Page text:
Sunday, 6 March 2011

Ingredients Dictionary: Stearamidopropyl Dimethylamine

Today's ingredient is quite a mouthful! Therefore, I placed a nice picture of my obscene collection of  Herbal Essences conditioners in which you can find this ingredient!.

Stearamidopropyl dimethylamine is one of the leading 'replacements' for silicones in conditioners (For Tresemme Naturals fans - this is the lead surfactant in your conditioner). I placed the word replacements in quotes because it is not always strictly a replacement, sometimes it is added in conjuction with a silicone as happens with Herbal Essences (so in short, do not think that seeing it on the ingredient list means that the conditioner is silicone free).

Anyway, here are its properties!


STEARAMIDOPROPYL DIMETHYLAMINE

Property
Notes
What is it? A cationic surfactant (a positively charged surfactant)
Where is it derived from? Vegetable oil (rapeseed)
Is it water soluble? Yes
 
ACTION IN HAIR CONDITIONER
What does stearamidopropyl dimethylamine do in shampoo and conditioner? As it is a surfactant it can to some extent help blend the oil and water components of conditioner.
How much  is added to conditioner? Typically conditioner contains less than 5% stearamidopropyldimethylamine
Is it  a major component of hair conditioner? It is usually within the top 5 ingredients if present in a conditioner
 
ACTION ON HAIR
Does stearamidopropyl dimethylamine do anything to hair itself 1. It binds (adsorbs) to the surface of  hair
2. Its positive charge helps correct the negative charge from shampooing.
3. It  gives slip to hair without causing excessive build up because it is water soluble unlike oils or silicone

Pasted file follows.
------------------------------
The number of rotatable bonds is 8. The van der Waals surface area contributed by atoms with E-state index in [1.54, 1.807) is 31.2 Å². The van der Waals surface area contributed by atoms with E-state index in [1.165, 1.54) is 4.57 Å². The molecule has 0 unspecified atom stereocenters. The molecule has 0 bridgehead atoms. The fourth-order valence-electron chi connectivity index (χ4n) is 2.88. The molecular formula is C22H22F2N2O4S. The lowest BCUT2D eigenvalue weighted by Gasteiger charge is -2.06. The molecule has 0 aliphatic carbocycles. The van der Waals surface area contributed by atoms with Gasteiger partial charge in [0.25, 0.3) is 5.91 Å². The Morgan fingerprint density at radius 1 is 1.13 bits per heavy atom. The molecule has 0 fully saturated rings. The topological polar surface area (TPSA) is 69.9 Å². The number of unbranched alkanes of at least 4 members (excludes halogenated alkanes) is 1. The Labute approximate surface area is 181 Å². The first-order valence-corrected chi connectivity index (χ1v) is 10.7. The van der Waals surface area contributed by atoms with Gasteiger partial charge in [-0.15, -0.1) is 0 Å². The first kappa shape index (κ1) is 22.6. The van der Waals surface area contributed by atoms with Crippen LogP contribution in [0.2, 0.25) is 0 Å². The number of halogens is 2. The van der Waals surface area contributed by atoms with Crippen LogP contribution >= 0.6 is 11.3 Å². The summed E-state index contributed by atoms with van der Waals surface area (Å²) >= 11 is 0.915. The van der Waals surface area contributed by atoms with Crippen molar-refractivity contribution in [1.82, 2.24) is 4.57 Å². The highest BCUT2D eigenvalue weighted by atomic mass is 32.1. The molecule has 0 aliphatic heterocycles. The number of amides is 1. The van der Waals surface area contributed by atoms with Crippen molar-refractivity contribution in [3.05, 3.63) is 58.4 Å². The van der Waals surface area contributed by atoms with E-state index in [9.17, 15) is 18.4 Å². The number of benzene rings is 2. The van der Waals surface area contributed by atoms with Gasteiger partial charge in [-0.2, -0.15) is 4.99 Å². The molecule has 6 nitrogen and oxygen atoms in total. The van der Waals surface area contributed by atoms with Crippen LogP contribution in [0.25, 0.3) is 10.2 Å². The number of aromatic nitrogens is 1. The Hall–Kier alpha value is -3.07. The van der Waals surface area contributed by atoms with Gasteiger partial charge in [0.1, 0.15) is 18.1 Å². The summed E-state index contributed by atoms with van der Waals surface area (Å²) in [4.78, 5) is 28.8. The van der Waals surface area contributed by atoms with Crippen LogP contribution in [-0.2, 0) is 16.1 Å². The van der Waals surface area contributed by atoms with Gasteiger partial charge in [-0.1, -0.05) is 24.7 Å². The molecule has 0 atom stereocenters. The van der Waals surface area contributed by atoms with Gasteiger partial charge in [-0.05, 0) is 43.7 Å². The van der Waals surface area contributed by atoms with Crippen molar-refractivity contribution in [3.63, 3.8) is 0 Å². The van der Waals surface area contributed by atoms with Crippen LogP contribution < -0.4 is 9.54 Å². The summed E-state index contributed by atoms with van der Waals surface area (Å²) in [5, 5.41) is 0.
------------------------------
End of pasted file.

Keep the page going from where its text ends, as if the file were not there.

4. It helps to smooth the cuticle and prevent static build up (flyaways!).
Does it penetrate hair? It is not known to.
Is it better than silicone for detangling and slip? Not necessarily. Some people may find a silicone free conditioner with stearamidopropyl dimethylamine good enough but others will not. It is up to the consumer (i.e you) to test it.

Sources  
Cosmetics and Toiletries Manufacture Worldwide, 271–276, 2000.
International Journal of Cosmetic Science, 32, 246–257, 2010

21 comments:

  1. Good to know...what is that blue Herbal Essence jar?

    ReplyDelete
  2. It is a dye. If you read through the ingredients you will spot it listed as CI 42090 or Brilliant Blue

    ReplyDelete
  3. The blue jar is Herbal Essence Hello Hydration Mask, I think. It's available in the UK, but I didn't see it on the US website, so I don't think they sell it in the States.

    ReplyDelete
  4. Stumbled across your blog last week and just wanted to tell you it's great. Excellent information, and not just for Type 4 folks but even a Type 2 like me. My only regret is that my university doesn't subscribe to most of the cosmetics journals, or I'd be reading the primary literature myself. ~CR

    ReplyDelete
  5. Thanks a bunch!

    ReplyDelete
  6. I think Anon 22:47 means what type of product is the blue Herbal Essence Jar in the picture?

    ReplyDelete
  7. T is right it is a mask or deep conditioner....oops sorry didn't read the question correctly.

    CR - Many articles in the International Journal of Cosmetic Science have open access (this one I listed is free!). The Journal of Cosmetic Science is also open access

    ReplyDelete